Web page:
Nuclear plants could produce clean hydrogen
Nuclear power plants can produce hydrogen to fuel the 'hydrogen economy', say scientists from the International Atomic Energy Agency (IAEA) in Vienna.
Currently, most hydrogen production comes from natural gas or coal and pumps carbon dioxide into the atmosphere.
Electrolysis, which is much cleaner, uses an electric current flowing through water to split the water molecules into hydrogen and oxygen. The process is cheaper and more efficient if the water is first heated to form steam, with the electric current passed through the steam.
And, says Ibrahim Khamis, nuclear power plants are ideal for this, as they already produce both the heat and the electricity required. The current generation of nuclear power plants could use low-temperature electrolysis and take advantage of low electricity prices during the plant's off-peak hours to produce hydrogen.
Future plants, designed specifically for hydrogen production, would use a more efficient high-temperature electrolysis process or be coupled to thermochemical processes, which are currently under research and development.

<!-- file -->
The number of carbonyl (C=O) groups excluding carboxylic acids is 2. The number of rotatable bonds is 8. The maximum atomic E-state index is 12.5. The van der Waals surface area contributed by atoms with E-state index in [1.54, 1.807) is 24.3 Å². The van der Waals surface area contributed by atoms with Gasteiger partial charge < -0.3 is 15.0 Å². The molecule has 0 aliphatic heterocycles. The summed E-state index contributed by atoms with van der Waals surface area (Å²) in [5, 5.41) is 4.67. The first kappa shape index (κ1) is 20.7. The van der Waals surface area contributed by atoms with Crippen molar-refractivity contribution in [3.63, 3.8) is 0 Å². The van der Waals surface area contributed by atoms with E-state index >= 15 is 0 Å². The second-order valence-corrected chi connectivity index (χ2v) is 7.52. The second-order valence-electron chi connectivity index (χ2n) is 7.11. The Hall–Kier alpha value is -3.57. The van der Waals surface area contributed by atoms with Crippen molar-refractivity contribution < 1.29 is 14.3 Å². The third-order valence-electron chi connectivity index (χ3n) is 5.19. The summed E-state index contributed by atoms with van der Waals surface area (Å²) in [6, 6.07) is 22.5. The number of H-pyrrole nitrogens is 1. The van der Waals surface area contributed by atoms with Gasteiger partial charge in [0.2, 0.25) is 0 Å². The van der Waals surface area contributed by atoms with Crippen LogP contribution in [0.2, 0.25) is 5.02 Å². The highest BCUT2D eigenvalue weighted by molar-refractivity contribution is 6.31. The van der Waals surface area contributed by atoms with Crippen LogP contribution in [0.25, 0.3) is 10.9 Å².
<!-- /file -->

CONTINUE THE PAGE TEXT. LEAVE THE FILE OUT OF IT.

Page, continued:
"Nuclear hydrogen from electrolysis of water or steam is a reality now, yet the economics need to be improved," says Khamis. Some countries are considering building new nuclear plants together with high-temperature steam electrolysis (HTSE) stations that would allow them to generate hydrogen on a large scale.
"There is rapidly growing interest around the world in hydrogen production using nuclear power plants as heat sources. Hydrogen production using nuclear energy could reduce dependence on oil for fueling motor vehicles and the use of coal for generating electricity," says Khamis.
"In doing so, hydrogen could have a beneficial impact on global warming, since burning hydrogen releases only water vapor and no carbon dioxide, the main greenhouse gas. There is a dramatic reduction in pollution."
The team's now working to determine how existing nuclear power reactors — there are currently 435 operational worldwide — as well as future versions could be enlisted in hydrogen production.